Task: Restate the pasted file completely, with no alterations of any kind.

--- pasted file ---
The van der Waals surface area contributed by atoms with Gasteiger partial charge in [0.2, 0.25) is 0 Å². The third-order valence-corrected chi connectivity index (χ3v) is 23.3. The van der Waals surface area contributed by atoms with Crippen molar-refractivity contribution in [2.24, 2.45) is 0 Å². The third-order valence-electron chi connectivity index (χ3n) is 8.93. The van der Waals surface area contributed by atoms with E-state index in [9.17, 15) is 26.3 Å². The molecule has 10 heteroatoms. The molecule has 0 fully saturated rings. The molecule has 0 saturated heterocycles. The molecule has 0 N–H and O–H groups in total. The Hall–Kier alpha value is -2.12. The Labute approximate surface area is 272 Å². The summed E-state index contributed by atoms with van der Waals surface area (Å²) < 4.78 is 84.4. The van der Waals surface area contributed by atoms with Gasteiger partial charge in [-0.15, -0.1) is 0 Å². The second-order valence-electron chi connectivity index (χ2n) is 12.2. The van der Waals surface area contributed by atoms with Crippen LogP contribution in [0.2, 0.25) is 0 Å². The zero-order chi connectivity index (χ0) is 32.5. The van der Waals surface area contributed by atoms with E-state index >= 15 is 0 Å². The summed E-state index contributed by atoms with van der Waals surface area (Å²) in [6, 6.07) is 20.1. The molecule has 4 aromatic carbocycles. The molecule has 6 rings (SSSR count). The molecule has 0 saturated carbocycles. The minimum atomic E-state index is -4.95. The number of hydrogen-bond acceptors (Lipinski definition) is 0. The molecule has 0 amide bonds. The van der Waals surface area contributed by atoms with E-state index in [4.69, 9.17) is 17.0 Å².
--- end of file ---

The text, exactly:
The van der Waals surface area contributed by atoms with Gasteiger partial charge in [0.2, 0.25) is 0 Å². The third-order valence-corrected chi connectivity index (χ3v) is 23.3. The van der Waals surface area contributed by atoms with Crippen molar-refractivity contribution in [2.24, 2.45) is 0 Å². The third-order valence-electron chi connectivity index (χ3n) is 8.93. The van der Waals surface area contributed by atoms with E-state index in [9.17, 15) is 26.3 Å². The molecule has 10 heteroatoms. The molecule has 0 fully saturated rings. The molecule has 0 saturated heterocycles. The molecule has 0 N–H and O–H groups in total. The Hall–Kier alpha value is -2.12. The Labute approximate surface area is 272 Å². The summed E-state index contributed by atoms with van der Waals surface area (Å²) < 4.78 is 84.4. The van der Waals surface area contributed by atoms with Gasteiger partial charge in [-0.15, -0.1) is 0 Å². The second-order valence-electron chi connectivity index (χ2n) is 12.2. The van der Waals surface area contributed by atoms with Crippen LogP contribution in [0.2, 0.25) is 0 Å². The zero-order chi connectivity index (χ0) is 32.5. The van der Waals surface area contributed by atoms with E-state index >= 15 is 0 Å². The summed E-state index contributed by atoms with van der Waals surface area (Å²) in [6, 6.07) is 20.1. The molecule has 4 aromatic carbocycles. The molecule has 6 rings (SSSR count). The molecule has 0 saturated carbocycles. The minimum atomic E-state index is -4.95. The number of hydrogen-bond acceptors (Lipinski definition) is 0. The molecule has 0 amide bonds. The van der Waals surface area contributed by atoms with E-state index in [4.69, 9.17) is 17.0 Å².